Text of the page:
N.J.’s top court to weigh recommendations to reduce bias in jury selection

By: - May 2, 2022 6:37 am

A court-appointed committee recommended 25 ways New Jersey can make jury selection fairer. The public can comment until June 10. (Getty Images)

New Jersey courts would ask prospective jurors their race, ethnicity, and gender, allow people with certain criminal convictions to serve on juries, and pay jurors more, if the state Supreme Court adopts recommendations made last week to reduce bias in jury selection.

The Committee of the Judicial Conference on Jury Selection made 25 recommendations in a 63-page report advising how the state should expand jury pools and make jury selection fairer.

Supreme Court Chief Justice Stuart Rabner established the committee after the state’s top court last July unanimously reversed the conviction in a murder case because they said prosecutors likely acted with “implicit or unconscious bias” in asking to keep a Black man off the jury.

The judge in that case excused the man from jury service after prosecutors challenged him because he had “an awful lot of background,” referring to his relatives who worked in law enforcement and who had been crime victims. The man survived that challenge, but prosecutors subsequently ran a criminal background check on him, told the judge the man had an open warrant for simple assault, and the judge then excused him from the jury.

Nothing in the criminal background check, though, should have disqualified the man from jury service, the Supreme Court ruled. The assault warrant was later dismissed.

The public has until mid-June to review the report and comment on the recommendations, some of which will require action by state legislators and the governor.

Rabner’s committee scrutinized three issues — systemic barriers to jury service, voir dire and peremptory challenges, and institutional and implicit bias.

The 35-member committee spent five months examining the issue, gathering for a two-day conference in November that drew attorneys, national experts on jury selection, chief justices from three other states that undertook jury reforms, and advocates from groups including the NAACP of New Jersey, the American Civil Liberties Union of New Jersey, and the New Jersey Institute for Social Justice.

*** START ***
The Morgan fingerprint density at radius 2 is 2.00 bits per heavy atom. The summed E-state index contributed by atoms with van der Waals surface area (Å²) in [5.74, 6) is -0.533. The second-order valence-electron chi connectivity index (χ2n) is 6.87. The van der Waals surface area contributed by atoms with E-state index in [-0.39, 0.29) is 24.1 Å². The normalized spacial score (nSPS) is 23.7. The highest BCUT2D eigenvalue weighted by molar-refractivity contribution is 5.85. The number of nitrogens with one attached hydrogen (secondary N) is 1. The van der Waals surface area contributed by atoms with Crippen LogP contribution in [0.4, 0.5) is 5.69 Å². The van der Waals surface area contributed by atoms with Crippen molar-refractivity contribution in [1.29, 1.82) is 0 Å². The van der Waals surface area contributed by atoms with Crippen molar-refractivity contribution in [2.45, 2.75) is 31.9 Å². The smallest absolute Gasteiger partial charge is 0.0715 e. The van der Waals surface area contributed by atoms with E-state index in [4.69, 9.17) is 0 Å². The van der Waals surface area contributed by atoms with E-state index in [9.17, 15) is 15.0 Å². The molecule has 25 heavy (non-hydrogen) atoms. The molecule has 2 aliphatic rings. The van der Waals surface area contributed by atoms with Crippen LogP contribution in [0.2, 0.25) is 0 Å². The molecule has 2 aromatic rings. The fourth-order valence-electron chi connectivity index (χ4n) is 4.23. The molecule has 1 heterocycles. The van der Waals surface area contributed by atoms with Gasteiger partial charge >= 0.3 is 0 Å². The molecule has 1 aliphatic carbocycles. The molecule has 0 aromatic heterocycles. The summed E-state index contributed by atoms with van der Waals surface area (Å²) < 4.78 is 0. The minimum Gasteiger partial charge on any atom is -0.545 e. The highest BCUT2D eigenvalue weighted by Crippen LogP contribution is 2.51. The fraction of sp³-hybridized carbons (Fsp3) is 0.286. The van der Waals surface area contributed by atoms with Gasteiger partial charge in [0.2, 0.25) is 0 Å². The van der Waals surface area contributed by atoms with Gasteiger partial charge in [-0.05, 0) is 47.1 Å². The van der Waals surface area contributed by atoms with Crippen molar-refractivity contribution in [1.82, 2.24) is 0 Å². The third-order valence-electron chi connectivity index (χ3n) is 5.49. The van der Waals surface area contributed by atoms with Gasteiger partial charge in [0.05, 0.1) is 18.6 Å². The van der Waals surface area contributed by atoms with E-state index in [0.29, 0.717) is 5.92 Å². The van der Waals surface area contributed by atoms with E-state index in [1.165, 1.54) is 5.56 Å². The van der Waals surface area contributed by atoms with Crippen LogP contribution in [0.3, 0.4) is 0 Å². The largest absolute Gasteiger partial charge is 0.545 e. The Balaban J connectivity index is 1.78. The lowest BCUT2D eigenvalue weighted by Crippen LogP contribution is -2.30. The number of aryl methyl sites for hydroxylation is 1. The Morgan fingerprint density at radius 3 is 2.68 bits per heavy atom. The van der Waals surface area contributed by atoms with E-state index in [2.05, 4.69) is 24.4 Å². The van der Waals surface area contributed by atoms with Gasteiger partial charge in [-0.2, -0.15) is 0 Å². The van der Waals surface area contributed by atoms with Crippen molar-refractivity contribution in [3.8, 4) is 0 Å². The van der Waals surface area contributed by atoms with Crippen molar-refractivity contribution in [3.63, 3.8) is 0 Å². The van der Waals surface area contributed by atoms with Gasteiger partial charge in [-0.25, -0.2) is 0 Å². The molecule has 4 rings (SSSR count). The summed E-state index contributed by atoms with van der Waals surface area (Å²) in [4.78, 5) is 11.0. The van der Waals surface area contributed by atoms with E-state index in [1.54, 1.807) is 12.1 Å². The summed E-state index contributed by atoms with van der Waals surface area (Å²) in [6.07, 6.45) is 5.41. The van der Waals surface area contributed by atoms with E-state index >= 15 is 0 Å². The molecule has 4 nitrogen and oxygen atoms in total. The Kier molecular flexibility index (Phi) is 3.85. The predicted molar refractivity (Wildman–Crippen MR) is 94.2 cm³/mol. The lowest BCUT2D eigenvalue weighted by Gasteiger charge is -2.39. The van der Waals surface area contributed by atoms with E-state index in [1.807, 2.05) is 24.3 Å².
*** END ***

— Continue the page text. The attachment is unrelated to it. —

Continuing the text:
Their recommendations are designed to create more representative jury pools, provide greater support for prospective jurors, and reduce the effects of bias in jury selection, Rabner said in a statement.

“Taken together, the recommendations seek to create a fairer and more equitable process to select juries,” he said.

Other recommendations include:

  • Changing the way courts consider whether a peremptory challenge is exercised properly
  • Establishing a voluntary program for criminal cases that shifts the questioning of jurors from judges to attorneys and includes a consent-based reduction in the number of peremptory challenges each party can make
  • Adopting a one-day or one-trial term for petit jury service in most counties
  • Educating the community about the importance of jury service, including targeted outreach in underrepresented communities
  • Publishing demographic data annually on jurors

Anyone who wants to comment on the recommendations can email [email protected] or mail comments to Glenn A. Grant, administrative director of the courts, Comments on Recommendations of the Committee of the Judicial Conference on Jury Selection, Hughes Justice Complex, P.O. Box 037, Trenton, NJ 08625-0037.

The deadline is June 10. Commenters must provide their names and address (email address or mail address). Anonymous comments will be disregarded. Questions: (609) 376-3000.


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Dana DiFilippo
Dana DiFilippo

Dana DiFilippo comes to the New Jersey Monitor from WHYY, Philadelphia’s NPR station, and the Philadelphia Daily News, a paper known for exposing corruption and holding public officials accountable. Prior to that, she worked at newspapers in Cincinnati, Pittsburgh, and suburban Philadelphia and has freelanced for various local and national magazines, newspapers and websites. She lives in Central Jersey with her husband, a photojournalist, and their two children.